I am grateful to my babysitter for my love of needlework. Mrs. Parker, 20 years older than my mother, was babysitter for my sister and me on the rare occasions our parents would go out. I didn't realize it at the time, but she was a talented folk artist and needle-worker and she shared those skills with us.
I remember spending an evening trying to thread a needle, and believing that it was impossible. But we learned embroidery and started a trip around the world quilt, which never progressed beyond a few rows. She tatted while we played or worked our projects and we would brush her long white hair. She would exclaim, "Oh, We do have fun, don't we?"
Her house smelled of wood smoke as she continued to heat with wood long after coal and gas were available. Her dining room table was piled high with the raw materials of her crafts--including wool coats purchased at rummage sales to be used for hooked rugs. She was inspired to make this Mondrian-like image from the design on a box of fireplace matches.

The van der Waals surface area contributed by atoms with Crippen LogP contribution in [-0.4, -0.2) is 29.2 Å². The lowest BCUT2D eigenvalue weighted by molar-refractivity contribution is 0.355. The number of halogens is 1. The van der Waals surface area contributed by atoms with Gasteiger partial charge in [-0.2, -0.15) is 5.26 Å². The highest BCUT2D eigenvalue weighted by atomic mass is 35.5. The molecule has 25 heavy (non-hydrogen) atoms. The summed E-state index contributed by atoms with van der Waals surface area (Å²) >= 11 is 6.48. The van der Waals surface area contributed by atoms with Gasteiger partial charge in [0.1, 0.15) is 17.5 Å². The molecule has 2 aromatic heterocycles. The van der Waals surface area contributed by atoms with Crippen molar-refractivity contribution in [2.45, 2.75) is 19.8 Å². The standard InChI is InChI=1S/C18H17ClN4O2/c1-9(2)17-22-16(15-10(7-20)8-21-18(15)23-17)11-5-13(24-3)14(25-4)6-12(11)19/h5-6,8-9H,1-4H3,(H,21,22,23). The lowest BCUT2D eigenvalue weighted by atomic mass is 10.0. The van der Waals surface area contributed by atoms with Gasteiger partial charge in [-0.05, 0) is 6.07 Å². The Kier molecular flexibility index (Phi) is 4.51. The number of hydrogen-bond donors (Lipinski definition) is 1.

She was generous with the things she made. I have blown-egg Christmas ornaments, a needlebook, a bag for embroidery floss, a hooked rug, and somewhere a hankie with tatted edging.
Theresa had been a music teacher, but after the death of Theodore in 1940, she supported herself with door to door sales of Realsilk products: stockings, lingerie, and apparel. Since she didn't drive, she walked miles in this pursuit.
After we no longer needed a babysitter, Mrs. Parker always came to Thanksgiving dinner at our house. We were far from grandparents and other family members and so she became a surrogate grandmother. She died in 1982.
Her cheerfulness, creativity, and love of needlework provided a foundation for my own needlework adventures.
Peggy W. Norris